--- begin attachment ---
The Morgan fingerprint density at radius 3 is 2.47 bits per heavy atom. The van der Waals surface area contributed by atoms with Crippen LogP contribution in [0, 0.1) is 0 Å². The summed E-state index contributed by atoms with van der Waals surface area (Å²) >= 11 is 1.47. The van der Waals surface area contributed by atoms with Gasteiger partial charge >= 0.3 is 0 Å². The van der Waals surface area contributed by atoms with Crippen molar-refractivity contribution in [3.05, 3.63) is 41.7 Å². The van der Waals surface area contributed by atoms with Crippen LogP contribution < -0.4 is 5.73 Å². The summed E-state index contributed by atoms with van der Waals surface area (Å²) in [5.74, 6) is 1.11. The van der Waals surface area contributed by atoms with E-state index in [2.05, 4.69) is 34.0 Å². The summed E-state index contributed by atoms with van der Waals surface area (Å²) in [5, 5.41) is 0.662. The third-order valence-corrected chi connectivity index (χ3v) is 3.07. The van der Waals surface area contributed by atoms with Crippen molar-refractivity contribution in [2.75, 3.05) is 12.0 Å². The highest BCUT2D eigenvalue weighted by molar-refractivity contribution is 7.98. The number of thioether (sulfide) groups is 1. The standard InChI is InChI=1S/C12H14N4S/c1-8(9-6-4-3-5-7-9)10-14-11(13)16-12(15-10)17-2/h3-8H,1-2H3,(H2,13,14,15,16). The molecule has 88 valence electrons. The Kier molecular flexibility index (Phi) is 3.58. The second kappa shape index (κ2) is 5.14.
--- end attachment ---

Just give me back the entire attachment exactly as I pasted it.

The Morgan fingerprint density at radius 3 is 2.47 bits per heavy atom. The van der Waals surface area contributed by atoms with Crippen LogP contribution in [0, 0.1) is 0 Å². The summed E-state index contributed by atoms with van der Waals surface area (Å²) >= 11 is 1.47. The van der Waals surface area contributed by atoms with Gasteiger partial charge >= 0.3 is 0 Å². The van der Waals surface area contributed by atoms with Crippen molar-refractivity contribution in [3.05, 3.63) is 41.7 Å². The van der Waals surface area contributed by atoms with Crippen LogP contribution < -0.4 is 5.73 Å². The summed E-state index contributed by atoms with van der Waals surface area (Å²) in [5.74, 6) is 1.11. The van der Waals surface area contributed by atoms with E-state index in [2.05, 4.69) is 34.0 Å². The summed E-state index contributed by atoms with van der Waals surface area (Å²) in [5, 5.41) is 0.662. The third-order valence-corrected chi connectivity index (χ3v) is 3.07. The van der Waals surface area contributed by atoms with Crippen molar-refractivity contribution in [2.75, 3.05) is 12.0 Å². The highest BCUT2D eigenvalue weighted by molar-refractivity contribution is 7.98. The number of thioether (sulfide) groups is 1. The standard InChI is InChI=1S/C12H14N4S/c1-8(9-6-4-3-5-7-9)10-14-11(13)16-12(15-10)17-2/h3-8H,1-2H3,(H2,13,14,15,16). The molecule has 88 valence electrons. The Kier molecular flexibility index (Phi) is 3.58. The second kappa shape index (κ2) is 5.14.